Capital scheme for ethical food

Thursday 23rd April 2009 19:08

Rosie Boycott, the Mayor of London's "food tsar" and an ambassador for this year's Real Food Festival, insists there is more call than ever for ethical food

In a recent episode of the Archers, one of the characters said something about London food. "They couldn't find anything to eat in London; they'd have to survive on pigeons."

I laughed at this because, in my new job as chairman of London Food, growing food inside the city is one of our prime objectives. To that end, we recently launched a new scheme, called Capital Growth, with the aim of finding 2,012 new growing spaces in London by 2012. So far, we've signed up 90 new spaces and have around 300 pending.

Some of these spaces are on rooftops; some in the concrete areas between tower blocks; some are in churchyards, doctors' surgeries and schools. What they all have in common is that they are communally run and communally managed. We see the project as more than something that simply provides a few free vegetables. It's also a scheme which will help reconnect city-dwellers to how food grows and how it can help bind a community together.

And that's one of the reasons why The Real Food Festival is so important to the capital. The festival's aim is to promote the small producer, traditional techniques and food production methods that are both greener, more organic and with better standards of animal welfare - in short, ethical food that we can all be proud to eat.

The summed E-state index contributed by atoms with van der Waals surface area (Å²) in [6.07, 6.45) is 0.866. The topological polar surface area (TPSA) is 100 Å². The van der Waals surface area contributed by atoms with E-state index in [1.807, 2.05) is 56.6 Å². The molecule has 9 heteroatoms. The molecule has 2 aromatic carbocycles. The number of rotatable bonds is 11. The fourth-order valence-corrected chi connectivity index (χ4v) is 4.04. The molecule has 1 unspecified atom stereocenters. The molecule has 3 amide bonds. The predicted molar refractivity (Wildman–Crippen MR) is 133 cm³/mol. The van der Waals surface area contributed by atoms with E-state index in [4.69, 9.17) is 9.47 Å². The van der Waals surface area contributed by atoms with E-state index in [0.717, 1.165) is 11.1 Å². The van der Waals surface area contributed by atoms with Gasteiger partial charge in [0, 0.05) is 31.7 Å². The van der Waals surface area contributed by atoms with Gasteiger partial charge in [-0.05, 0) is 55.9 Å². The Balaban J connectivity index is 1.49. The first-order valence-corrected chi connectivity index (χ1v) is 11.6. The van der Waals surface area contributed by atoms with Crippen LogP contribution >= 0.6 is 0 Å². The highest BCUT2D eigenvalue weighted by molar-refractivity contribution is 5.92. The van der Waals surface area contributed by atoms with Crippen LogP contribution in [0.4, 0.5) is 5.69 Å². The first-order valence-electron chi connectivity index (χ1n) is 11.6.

Many complain that with rising food prices, ethical food is now out of their financial reach, but, actually, that couldn't be further from the truth. A good free-range or organic chicken can be turned into four or five meals - roasts, risottos, soups.

Linked in with our work at London Food is lots of training in schools where we are encouraging kids to relearn the skill of cooking along with their parents. I've been amazed at how many people want to be involved.

It's not just that we're making the city prettier and nicer to live in, but we're helping Londoners rediscover the joys of growing your own, which, in this credit-crunch time, goes a little way towards helping with the bills.


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